A team led by Dr. Christian Wichmann of the Olivia Newton-John Cancer Research Institute in Heidelberg, Australia, tested a method for automatically producing Zr-89-labeled proteins using a MultiSyn radiosynthesizer (iPHASE technologies). The method produced quality PET imaging radiotracer on the same day and offers an alternative to time-consuming manual protocols, the authors suggested.
"The method should be broadly applicable to other proteins and has the potential for clinical impact considering the growing number of clinical trials investigating Zr-89-labelled antibodies," the group wrote. The study was published May 16 in Nuclear Medicine and Biology.
Clinical cancer trials of immunotherapy drugs typically use manual methods to synthesize Zr-89 radiotracers (so-called immuno-PET tracers) for imaging the effects of the drugs. While this is suitable for preclinical and small clinical bioimaging trials, larger studies in particular may benefit from higher yields and a more consistent process, the authors explained.
Recently, the use of advanced bifunctional chelators -- groups of molecules capable of binding to metal ions -- have demonstrated improved stability in lab studies, with the technology slowly making its way into the clinic, they added.
In this study, the researchers leveraged these developments to automatically synthesize Zr-89-radiolabeled Durvalumab (Imfinzi, AstraZeneca), an immune checkpoint inhibitor approved for treating metastatic non-small cell lung cancer (NSCLC) in patients whose tumors have not responded to chemotherapy.
A graphical abstract describing an automated method for radiosynthesizing Zr-89-based PET radiotracers. Image courtesy of Nuclear Medicine and Biology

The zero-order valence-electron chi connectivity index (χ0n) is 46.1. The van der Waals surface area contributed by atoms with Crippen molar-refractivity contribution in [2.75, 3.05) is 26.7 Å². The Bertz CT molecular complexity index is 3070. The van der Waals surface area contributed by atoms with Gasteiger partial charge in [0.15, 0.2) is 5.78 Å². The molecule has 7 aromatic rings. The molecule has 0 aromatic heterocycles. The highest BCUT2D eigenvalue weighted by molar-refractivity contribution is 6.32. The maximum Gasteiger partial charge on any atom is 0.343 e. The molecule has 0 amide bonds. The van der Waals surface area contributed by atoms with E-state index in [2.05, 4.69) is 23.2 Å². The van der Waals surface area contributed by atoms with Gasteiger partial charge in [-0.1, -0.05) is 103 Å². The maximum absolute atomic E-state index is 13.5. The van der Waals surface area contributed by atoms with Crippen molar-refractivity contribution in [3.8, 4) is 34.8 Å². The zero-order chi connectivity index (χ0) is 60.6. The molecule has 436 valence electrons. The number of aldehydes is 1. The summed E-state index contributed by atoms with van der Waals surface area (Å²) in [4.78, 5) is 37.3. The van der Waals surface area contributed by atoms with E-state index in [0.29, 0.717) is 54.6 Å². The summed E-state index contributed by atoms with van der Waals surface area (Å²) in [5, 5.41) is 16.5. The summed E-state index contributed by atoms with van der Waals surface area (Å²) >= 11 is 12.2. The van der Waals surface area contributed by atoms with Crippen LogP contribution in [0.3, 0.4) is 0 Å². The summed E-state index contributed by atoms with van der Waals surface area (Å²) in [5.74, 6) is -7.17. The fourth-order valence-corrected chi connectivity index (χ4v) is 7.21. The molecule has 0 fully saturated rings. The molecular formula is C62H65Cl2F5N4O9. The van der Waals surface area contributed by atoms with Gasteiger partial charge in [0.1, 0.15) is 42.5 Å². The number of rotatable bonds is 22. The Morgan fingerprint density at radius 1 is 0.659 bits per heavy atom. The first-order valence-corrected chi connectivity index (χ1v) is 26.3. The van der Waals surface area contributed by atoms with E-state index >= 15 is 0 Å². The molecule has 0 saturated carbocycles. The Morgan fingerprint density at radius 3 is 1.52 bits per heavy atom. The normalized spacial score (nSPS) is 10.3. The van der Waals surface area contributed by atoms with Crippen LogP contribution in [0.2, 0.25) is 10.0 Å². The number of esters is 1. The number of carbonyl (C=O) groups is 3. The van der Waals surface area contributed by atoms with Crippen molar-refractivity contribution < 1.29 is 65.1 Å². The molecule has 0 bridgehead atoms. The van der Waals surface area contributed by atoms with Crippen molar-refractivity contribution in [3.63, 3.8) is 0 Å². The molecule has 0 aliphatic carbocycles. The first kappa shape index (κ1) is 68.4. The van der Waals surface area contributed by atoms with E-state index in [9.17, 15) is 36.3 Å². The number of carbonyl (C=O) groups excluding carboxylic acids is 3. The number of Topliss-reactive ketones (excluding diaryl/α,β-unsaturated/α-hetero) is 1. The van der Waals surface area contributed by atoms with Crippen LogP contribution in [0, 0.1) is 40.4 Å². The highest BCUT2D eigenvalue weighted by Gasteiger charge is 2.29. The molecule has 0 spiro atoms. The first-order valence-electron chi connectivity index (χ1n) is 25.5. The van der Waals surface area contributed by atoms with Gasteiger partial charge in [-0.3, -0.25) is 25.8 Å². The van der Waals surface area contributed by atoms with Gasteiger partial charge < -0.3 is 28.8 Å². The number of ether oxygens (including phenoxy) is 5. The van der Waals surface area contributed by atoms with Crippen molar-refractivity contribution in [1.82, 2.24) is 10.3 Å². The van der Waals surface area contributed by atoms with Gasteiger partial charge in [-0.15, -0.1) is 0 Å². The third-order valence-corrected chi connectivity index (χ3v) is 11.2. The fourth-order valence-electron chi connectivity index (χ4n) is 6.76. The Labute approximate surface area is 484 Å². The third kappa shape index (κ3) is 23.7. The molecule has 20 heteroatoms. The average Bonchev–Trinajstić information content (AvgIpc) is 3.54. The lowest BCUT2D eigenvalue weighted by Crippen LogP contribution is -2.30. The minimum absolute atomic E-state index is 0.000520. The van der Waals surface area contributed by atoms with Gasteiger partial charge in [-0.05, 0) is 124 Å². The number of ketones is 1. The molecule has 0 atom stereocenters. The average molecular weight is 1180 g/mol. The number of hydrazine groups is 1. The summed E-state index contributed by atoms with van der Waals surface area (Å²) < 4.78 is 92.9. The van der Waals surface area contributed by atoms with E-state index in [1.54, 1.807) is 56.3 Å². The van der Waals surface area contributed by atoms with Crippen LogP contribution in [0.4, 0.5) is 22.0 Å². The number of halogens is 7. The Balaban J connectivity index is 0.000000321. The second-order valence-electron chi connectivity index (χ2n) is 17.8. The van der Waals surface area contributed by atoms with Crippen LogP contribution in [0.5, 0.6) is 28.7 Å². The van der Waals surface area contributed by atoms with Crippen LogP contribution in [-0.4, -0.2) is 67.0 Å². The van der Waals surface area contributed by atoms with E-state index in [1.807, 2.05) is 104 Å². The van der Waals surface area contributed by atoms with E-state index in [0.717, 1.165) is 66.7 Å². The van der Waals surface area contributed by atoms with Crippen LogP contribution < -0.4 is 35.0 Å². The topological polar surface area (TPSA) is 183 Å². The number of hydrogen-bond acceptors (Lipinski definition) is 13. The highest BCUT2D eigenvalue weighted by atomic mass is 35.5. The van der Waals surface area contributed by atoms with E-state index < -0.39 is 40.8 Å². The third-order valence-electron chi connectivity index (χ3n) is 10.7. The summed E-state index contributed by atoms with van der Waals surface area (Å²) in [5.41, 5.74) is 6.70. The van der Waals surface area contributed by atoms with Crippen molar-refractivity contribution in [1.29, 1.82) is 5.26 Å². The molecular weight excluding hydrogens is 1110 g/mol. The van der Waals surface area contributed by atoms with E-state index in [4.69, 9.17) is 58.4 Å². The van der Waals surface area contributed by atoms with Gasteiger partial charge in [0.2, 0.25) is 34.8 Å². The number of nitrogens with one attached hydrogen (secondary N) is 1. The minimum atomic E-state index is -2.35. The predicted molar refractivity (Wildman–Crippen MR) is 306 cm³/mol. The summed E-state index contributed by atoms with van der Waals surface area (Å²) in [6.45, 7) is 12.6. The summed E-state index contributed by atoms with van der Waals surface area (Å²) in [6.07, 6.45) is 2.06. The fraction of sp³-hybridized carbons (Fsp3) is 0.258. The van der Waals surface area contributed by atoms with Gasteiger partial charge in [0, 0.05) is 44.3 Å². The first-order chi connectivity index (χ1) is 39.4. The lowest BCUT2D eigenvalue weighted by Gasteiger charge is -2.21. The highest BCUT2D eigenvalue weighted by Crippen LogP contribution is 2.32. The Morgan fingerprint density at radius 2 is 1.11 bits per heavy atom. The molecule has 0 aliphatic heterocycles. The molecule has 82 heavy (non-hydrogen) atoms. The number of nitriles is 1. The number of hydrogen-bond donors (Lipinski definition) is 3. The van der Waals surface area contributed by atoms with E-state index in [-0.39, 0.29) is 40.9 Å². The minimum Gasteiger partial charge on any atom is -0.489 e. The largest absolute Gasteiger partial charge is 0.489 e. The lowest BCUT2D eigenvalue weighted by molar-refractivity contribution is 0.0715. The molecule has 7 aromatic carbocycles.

through CC BY 4.0
To date, only one study has published an automated procedure describing Zr-89-labeling of monoclonal antibodies, and reported isolated radiotracer yields between 60% and 75% and a process time of 77 minutes, the researchers noted.
Comparatively, after five runs, their method produced consistent Zr-89 DFOSq-Durvalumab radiotracer yields of 75% and an automatic process time of 40 minutes, according to the findings. In addition, the group tested the radiotracer in mice, with Zr-89 DFOSq-Durvalumab showing excellent ability on PET imaging to detect cancer.
Further, the group noted they plan to employ the method in a large clinical trial using Zr-89 DFOSq-Durvalumab PET imaging before, during, and after patients undergo Durvalumab therapy to further characterize the drug's effects.
Ultimately, the manual synthesis of Zr-89-labeled radiotracers can take hours, and it also exposes technicians to radioactivity from the isotope, the authors wrote. Their method is fast and high-yielding and is now a valid alternative, the group concluded.
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